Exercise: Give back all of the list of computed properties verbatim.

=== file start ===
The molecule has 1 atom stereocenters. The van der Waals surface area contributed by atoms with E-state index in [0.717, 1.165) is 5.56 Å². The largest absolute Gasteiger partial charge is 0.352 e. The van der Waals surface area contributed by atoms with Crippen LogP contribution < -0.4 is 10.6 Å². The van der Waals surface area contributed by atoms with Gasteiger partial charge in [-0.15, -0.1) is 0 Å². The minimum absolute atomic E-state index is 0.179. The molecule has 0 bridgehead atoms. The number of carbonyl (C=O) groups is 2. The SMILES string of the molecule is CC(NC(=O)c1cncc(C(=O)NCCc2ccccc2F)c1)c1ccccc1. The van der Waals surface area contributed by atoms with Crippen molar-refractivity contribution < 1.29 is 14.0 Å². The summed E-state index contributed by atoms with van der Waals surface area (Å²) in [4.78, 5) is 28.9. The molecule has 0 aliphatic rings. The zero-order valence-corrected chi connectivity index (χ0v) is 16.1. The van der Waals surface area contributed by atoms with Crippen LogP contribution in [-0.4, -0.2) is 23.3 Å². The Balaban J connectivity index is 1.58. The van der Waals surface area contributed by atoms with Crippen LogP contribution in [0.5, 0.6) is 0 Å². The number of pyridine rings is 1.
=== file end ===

The molecule has 1 atom stereocenters. The van der Waals surface area contributed by atoms with E-state index in [0.717, 1.165) is 5.56 Å². The largest absolute Gasteiger partial charge is 0.352 e. The van der Waals surface area contributed by atoms with Crippen LogP contribution < -0.4 is 10.6 Å². The van der Waals surface area contributed by atoms with Gasteiger partial charge in [-0.15, -0.1) is 0 Å². The minimum absolute atomic E-state index is 0.179. The molecule has 0 bridgehead atoms. The number of carbonyl (C=O) groups is 2. The SMILES string of the molecule is CC(NC(=O)c1cncc(C(=O)NCCc2ccccc2F)c1)c1ccccc1. The van der Waals surface area contributed by atoms with Crippen molar-refractivity contribution < 1.29 is 14.0 Å². The summed E-state index contributed by atoms with van der Waals surface area (Å²) in [4.78, 5) is 28.9. The molecule has 0 aliphatic rings. The zero-order valence-corrected chi connectivity index (χ0v) is 16.1. The van der Waals surface area contributed by atoms with Crippen LogP contribution in [-0.4, -0.2) is 23.3 Å². The Balaban J connectivity index is 1.58. The van der Waals surface area contributed by atoms with Crippen LogP contribution in [0.5, 0.6) is 0 Å². The number of pyridine rings is 1.